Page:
Stage 9 – The Hell of The North, Sunday 15th July
Mont Ventoux cast a long shadow over last year’s tour. On the anniversary of Major Tom’s tragic death on its slopes, the mountain was omitted as a mark of respect. Stage 9 will play on many of our minds, there being an all too recent reminder of why the road to Roubaix is best approached with respect.
The cobbled pavé makes its first appearance just shy of 50 km. This is brutal, and it is dangerous – and all before the race is halfway through. Froome will find himself out of his comfort zone again. Nibali, on the other hand, has a solid track record on the pavé. Expect bruises and grazed skin.
Stage 10 – Unusual punishment, Tuesday 17th July
This stage will look great on TV. The opening kilometres from Annecy will be flat but the mesmerizing beauty of the Alps will give way to some punishing climbs. Not least, the peloton will climb up the east side of the Montée du Plateau des Glières – featured in Le Tour for the first time.
Cycling fans, check out Plateau des Glières
The Plateau des Glières averages 11.2% gradient with sadistic 20% sections that will exacerbate even the smallest of niggling injuries. Oh, and if this isn’t painful enough, the last 2 km of the climb is on dust road. The weather forecast has yet to decide if it will be sunny and suffocating, or rainy and treacherous. Either way, tune in.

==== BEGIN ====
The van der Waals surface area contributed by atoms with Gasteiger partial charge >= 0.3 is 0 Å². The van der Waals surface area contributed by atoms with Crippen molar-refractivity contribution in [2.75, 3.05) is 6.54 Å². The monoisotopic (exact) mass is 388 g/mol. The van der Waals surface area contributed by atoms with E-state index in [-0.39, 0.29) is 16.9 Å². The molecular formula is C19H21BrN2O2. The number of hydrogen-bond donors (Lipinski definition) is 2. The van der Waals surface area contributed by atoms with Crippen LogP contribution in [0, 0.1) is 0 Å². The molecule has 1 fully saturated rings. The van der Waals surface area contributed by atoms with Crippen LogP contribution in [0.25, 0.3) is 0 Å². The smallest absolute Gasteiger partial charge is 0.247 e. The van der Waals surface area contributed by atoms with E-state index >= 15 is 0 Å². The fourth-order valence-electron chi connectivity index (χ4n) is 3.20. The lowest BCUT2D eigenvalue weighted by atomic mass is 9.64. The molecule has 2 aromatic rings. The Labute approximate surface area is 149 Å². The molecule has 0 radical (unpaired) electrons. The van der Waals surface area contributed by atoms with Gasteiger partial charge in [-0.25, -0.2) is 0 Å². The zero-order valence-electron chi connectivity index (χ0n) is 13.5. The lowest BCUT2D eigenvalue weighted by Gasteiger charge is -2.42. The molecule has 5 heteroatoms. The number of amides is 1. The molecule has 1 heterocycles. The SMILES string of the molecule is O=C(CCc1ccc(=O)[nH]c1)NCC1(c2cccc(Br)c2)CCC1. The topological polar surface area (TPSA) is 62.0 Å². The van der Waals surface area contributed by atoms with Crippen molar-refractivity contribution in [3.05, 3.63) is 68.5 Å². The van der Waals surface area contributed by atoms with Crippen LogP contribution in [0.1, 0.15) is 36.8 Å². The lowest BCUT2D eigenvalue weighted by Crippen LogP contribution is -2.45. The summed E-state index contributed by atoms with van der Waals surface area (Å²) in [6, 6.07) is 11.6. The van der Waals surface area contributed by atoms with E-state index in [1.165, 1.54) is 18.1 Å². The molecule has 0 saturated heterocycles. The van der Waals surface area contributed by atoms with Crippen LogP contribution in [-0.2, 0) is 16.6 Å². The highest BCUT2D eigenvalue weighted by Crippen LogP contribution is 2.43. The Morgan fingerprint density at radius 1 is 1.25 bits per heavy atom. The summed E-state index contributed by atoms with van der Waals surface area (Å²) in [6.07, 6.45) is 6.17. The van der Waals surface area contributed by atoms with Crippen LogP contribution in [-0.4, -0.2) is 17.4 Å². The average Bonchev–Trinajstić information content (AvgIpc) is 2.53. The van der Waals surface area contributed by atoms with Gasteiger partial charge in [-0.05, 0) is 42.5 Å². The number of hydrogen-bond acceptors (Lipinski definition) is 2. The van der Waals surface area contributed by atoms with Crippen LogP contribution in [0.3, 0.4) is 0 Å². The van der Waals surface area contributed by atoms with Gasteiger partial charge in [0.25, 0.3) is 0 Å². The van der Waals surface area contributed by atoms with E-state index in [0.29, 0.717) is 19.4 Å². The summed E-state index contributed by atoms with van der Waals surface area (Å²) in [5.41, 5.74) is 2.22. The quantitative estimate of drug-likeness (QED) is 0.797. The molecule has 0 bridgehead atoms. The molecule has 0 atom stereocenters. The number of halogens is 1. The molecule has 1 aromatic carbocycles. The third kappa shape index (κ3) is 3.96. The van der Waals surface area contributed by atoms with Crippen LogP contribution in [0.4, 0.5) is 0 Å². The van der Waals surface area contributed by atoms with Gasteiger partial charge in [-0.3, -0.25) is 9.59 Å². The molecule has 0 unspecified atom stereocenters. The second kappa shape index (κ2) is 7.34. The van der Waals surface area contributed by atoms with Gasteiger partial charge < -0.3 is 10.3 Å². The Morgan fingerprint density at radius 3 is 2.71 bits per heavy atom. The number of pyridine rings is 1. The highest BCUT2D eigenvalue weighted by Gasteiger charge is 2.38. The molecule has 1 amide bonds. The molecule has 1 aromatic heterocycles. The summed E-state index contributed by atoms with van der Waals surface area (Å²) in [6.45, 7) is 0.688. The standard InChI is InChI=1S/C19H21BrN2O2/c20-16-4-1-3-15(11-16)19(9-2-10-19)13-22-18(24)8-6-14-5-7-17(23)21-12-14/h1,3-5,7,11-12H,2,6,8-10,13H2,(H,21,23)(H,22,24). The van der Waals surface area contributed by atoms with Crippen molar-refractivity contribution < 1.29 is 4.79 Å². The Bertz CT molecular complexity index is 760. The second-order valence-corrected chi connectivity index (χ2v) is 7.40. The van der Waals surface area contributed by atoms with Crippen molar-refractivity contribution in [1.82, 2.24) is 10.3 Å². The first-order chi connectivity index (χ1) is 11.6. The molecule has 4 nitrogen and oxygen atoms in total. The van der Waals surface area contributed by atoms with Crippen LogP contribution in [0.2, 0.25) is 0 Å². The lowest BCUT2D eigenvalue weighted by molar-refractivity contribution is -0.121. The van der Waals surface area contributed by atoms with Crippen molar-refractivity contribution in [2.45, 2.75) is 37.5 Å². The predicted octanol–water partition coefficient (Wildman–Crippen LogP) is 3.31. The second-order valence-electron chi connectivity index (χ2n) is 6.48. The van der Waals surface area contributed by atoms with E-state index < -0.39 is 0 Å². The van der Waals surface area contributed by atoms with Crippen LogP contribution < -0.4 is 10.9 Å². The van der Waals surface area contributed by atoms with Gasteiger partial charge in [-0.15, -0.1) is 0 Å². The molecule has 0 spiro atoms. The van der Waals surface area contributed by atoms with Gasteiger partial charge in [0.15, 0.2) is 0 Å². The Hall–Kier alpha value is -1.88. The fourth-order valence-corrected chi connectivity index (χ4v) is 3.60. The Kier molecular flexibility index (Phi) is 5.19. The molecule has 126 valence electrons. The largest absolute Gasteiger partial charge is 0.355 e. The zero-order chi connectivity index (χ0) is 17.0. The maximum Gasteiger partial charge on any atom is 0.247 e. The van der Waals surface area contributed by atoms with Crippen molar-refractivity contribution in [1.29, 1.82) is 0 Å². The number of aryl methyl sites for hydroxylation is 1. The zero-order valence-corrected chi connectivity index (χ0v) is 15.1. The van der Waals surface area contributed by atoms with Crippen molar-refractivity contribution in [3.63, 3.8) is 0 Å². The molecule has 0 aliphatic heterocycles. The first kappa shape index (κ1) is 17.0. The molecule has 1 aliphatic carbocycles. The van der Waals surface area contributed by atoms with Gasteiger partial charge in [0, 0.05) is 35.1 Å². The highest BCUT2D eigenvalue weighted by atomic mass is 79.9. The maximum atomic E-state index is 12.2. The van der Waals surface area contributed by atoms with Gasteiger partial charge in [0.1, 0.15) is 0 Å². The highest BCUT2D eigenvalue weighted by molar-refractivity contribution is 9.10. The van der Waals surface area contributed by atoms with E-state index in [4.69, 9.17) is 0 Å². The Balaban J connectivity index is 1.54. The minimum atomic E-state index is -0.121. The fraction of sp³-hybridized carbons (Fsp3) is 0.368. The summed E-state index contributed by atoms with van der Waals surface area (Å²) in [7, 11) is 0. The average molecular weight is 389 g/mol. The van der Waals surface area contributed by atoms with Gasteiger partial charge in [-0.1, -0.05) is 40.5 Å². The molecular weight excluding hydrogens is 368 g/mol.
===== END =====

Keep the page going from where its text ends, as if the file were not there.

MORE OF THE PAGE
Stage 17 – Coming on in waves, Wednesday 25th July
Having already traversed the Montée de Peyragudes, and the brutish Col de Val Louron-Azet, the final climb of stage 17 would usually see GC contenders keep each other in check while supported by a few trusty domestiques. But, this stage throws a spanner in the works.
Race organisers have decided that the riders will start this stage in waves according to their current standing in the GC. Teams will be split. If you’re not in the top group by this stage – forget it. You’re done. Unless you’ve got a strong lieutenant and at least two other teammates, you’re on level playing ground.
Mike Cotty, the founder of The Col Collective, gives his views on the Portet
Also, this is the first time Le Tour visits the insanely steep, oxygen-starved heights of the Col du Portet. Team Sky have demonstrated that excellent race planning can afford Froome the opportunity to shine in great spontaneous moments like his attack on the descent from the Col de Peyresourde in 2016.
There’s no guarantee that any GC contender will have sufficient domestiques to help them – unless they’re GC contenders themselves. Anything could happen, and this will worry Team Sky. And for good measure, the AMO decided the stage should approach from the same direction Froome was broken by Aru.
Stage 16 – Descent into madness, Tuesday 24th July
Now that you know what’s coming in stage 17, let’s reverse engineer the AMO’s reasoning. Prior to what could be the defining stage of Le Tour 2018, the peloton is introduced to the Pyrenees for the first time this tour. If you’re not in touch with the GC lead at this point, forget the yellow jersey.
In the last 70 kilometres, after sweeping away from Carcassonne, the riders get a taste of 3 climbs before their tyres hit Bagnères-de-Luchon. Then, after 208 km of riding, the last 10 km are pure descent. Expect opportunities to be taken – as well as desperate risks.
Which stages do you think will define this year’s race?